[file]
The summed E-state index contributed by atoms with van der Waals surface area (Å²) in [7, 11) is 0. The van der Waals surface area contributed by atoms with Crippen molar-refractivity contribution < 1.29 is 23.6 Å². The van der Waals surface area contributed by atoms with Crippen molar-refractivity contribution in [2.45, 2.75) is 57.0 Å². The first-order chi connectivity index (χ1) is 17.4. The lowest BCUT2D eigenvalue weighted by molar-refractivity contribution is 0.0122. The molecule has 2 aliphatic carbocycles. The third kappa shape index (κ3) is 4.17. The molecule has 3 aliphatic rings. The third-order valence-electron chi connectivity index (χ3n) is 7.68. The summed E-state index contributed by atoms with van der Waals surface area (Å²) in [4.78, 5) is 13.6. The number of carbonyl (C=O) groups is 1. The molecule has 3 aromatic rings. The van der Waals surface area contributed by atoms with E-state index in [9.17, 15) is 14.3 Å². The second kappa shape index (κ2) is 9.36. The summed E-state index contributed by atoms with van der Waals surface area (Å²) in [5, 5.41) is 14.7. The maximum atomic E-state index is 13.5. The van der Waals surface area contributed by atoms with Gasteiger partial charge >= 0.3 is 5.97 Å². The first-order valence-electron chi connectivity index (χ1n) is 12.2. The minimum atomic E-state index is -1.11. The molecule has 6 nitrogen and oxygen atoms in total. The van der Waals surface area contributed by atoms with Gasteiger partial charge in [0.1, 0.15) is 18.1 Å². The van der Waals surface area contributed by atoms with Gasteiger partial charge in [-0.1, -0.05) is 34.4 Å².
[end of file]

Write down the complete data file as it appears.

The summed E-state index contributed by atoms with van der Waals surface area (Å²) in [7, 11) is 0. The van der Waals surface area contributed by atoms with Crippen molar-refractivity contribution < 1.29 is 23.6 Å². The van der Waals surface area contributed by atoms with Crippen molar-refractivity contribution in [2.45, 2.75) is 57.0 Å². The first-order chi connectivity index (χ1) is 17.4. The lowest BCUT2D eigenvalue weighted by molar-refractivity contribution is 0.0122. The molecule has 2 aliphatic carbocycles. The third kappa shape index (κ3) is 4.17. The molecule has 3 aliphatic rings. The third-order valence-electron chi connectivity index (χ3n) is 7.68. The summed E-state index contributed by atoms with van der Waals surface area (Å²) in [4.78, 5) is 13.6. The number of carbonyl (C=O) groups is 1. The molecule has 3 aromatic rings. The van der Waals surface area contributed by atoms with E-state index in [9.17, 15) is 14.3 Å². The second kappa shape index (κ2) is 9.36. The summed E-state index contributed by atoms with van der Waals surface area (Å²) in [5, 5.41) is 14.7. The maximum atomic E-state index is 13.5. The van der Waals surface area contributed by atoms with Gasteiger partial charge >= 0.3 is 5.97 Å². The first-order valence-electron chi connectivity index (χ1n) is 12.2. The minimum atomic E-state index is -1.11. The molecule has 6 nitrogen and oxygen atoms in total. The van der Waals surface area contributed by atoms with Gasteiger partial charge in [0.1, 0.15) is 18.1 Å². The van der Waals surface area contributed by atoms with Gasteiger partial charge in [-0.1, -0.05) is 34.4 Å².